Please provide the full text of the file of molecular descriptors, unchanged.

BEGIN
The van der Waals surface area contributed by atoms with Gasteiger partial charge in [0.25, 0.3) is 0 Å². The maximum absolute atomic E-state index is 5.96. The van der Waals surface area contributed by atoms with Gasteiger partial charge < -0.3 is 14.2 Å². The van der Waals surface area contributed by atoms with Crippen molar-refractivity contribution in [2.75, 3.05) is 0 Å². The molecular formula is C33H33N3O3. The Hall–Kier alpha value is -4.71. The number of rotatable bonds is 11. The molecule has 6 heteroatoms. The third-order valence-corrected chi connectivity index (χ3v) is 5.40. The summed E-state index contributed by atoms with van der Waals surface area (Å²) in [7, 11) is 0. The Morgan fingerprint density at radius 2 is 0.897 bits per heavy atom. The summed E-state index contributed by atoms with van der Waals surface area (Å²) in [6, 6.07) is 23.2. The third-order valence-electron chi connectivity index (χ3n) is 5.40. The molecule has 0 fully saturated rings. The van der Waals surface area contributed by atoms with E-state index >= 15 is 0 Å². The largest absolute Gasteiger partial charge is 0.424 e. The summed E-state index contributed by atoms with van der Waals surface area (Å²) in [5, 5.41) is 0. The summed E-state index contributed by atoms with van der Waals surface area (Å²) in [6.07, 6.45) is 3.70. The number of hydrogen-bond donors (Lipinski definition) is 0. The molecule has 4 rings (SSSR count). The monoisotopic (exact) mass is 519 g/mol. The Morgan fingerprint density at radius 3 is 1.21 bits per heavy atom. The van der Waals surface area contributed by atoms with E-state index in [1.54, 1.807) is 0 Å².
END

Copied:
The van der Waals surface area contributed by atoms with Gasteiger partial charge in [0.25, 0.3) is 0 Å². The maximum absolute atomic E-state index is 5.96. The van der Waals surface area contributed by atoms with Gasteiger partial charge < -0.3 is 14.2 Å². The van der Waals surface area contributed by atoms with Crippen molar-refractivity contribution in [2.75, 3.05) is 0 Å². The molecular formula is C33H33N3O3. The Hall–Kier alpha value is -4.71. The number of rotatable bonds is 11. The molecule has 6 heteroatoms. The third-order valence-corrected chi connectivity index (χ3v) is 5.40. The summed E-state index contributed by atoms with van der Waals surface area (Å²) in [7, 11) is 0. The Morgan fingerprint density at radius 2 is 0.897 bits per heavy atom. The summed E-state index contributed by atoms with van der Waals surface area (Å²) in [6, 6.07) is 23.2. The third-order valence-electron chi connectivity index (χ3n) is 5.40. The molecule has 0 fully saturated rings. The van der Waals surface area contributed by atoms with E-state index >= 15 is 0 Å². The largest absolute Gasteiger partial charge is 0.424 e. The summed E-state index contributed by atoms with van der Waals surface area (Å²) in [5, 5.41) is 0. The summed E-state index contributed by atoms with van der Waals surface area (Å²) in [6.07, 6.45) is 3.70. The number of hydrogen-bond donors (Lipinski definition) is 0. The molecule has 4 rings (SSSR count). The monoisotopic (exact) mass is 519 g/mol. The Morgan fingerprint density at radius 3 is 1.21 bits per heavy atom. The van der Waals surface area contributed by atoms with E-state index in [1.54, 1.807) is 0 Å².